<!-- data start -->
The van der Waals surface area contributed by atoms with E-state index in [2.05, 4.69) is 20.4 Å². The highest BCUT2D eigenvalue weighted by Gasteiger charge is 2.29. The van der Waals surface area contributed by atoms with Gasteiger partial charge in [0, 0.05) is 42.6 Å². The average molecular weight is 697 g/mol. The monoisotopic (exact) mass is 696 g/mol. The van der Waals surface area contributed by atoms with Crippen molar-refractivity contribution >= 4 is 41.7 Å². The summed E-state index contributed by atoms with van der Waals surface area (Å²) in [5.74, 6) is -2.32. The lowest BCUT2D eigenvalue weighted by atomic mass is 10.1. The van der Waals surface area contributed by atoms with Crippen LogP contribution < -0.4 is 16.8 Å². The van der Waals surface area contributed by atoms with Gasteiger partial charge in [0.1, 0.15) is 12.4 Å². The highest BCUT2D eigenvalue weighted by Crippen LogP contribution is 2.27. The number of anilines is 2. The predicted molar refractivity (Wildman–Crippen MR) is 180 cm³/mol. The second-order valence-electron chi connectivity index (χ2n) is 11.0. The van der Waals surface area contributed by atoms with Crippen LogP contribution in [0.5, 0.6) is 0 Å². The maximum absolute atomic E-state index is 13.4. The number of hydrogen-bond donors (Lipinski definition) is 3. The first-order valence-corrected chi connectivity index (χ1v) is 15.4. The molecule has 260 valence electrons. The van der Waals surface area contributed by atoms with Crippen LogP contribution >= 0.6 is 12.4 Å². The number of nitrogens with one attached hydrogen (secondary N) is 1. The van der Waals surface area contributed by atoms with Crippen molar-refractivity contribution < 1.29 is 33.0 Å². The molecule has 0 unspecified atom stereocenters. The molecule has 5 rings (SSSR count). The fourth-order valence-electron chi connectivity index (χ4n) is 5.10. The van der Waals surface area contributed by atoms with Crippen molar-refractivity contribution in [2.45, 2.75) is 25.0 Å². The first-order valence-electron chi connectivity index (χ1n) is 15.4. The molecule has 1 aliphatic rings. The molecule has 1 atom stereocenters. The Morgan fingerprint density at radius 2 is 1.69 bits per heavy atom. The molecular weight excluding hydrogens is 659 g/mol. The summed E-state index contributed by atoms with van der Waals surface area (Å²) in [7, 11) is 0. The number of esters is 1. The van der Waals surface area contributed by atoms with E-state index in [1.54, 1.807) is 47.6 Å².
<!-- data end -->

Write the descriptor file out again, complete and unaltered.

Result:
The van der Waals surface area contributed by atoms with E-state index in [2.05, 4.69) is 20.4 Å². The highest BCUT2D eigenvalue weighted by Gasteiger charge is 2.29. The van der Waals surface area contributed by atoms with Gasteiger partial charge in [0, 0.05) is 42.6 Å². The average molecular weight is 697 g/mol. The monoisotopic (exact) mass is 696 g/mol. The van der Waals surface area contributed by atoms with Crippen molar-refractivity contribution >= 4 is 41.7 Å². The summed E-state index contributed by atoms with van der Waals surface area (Å²) in [5.74, 6) is -2.32. The lowest BCUT2D eigenvalue weighted by atomic mass is 10.1. The van der Waals surface area contributed by atoms with Crippen LogP contribution < -0.4 is 16.8 Å². The van der Waals surface area contributed by atoms with Gasteiger partial charge in [0.1, 0.15) is 12.4 Å². The highest BCUT2D eigenvalue weighted by Crippen LogP contribution is 2.27. The number of anilines is 2. The predicted molar refractivity (Wildman–Crippen MR) is 180 cm³/mol. The second-order valence-electron chi connectivity index (χ2n) is 11.0. The van der Waals surface area contributed by atoms with Crippen LogP contribution in [0.5, 0.6) is 0 Å². The maximum absolute atomic E-state index is 13.4. The number of hydrogen-bond donors (Lipinski definition) is 3. The first-order valence-corrected chi connectivity index (χ1v) is 15.4. The molecule has 260 valence electrons. The van der Waals surface area contributed by atoms with Crippen LogP contribution >= 0.6 is 12.4 Å². The number of nitrogens with one attached hydrogen (secondary N) is 1. The van der Waals surface area contributed by atoms with Crippen molar-refractivity contribution < 1.29 is 33.0 Å². The molecule has 0 unspecified atom stereocenters. The molecule has 5 rings (SSSR count). The fourth-order valence-electron chi connectivity index (χ4n) is 5.10. The van der Waals surface area contributed by atoms with Crippen molar-refractivity contribution in [2.45, 2.75) is 25.0 Å². The first-order valence-electron chi connectivity index (χ1n) is 15.4. The molecule has 1 aliphatic rings. The molecule has 1 atom stereocenters. The Morgan fingerprint density at radius 2 is 1.69 bits per heavy atom. The molecular weight excluding hydrogens is 659 g/mol. The summed E-state index contributed by atoms with van der Waals surface area (Å²) in [7, 11) is 0. The number of esters is 1. The van der Waals surface area contributed by atoms with E-state index in [1.54, 1.807) is 47.6 Å².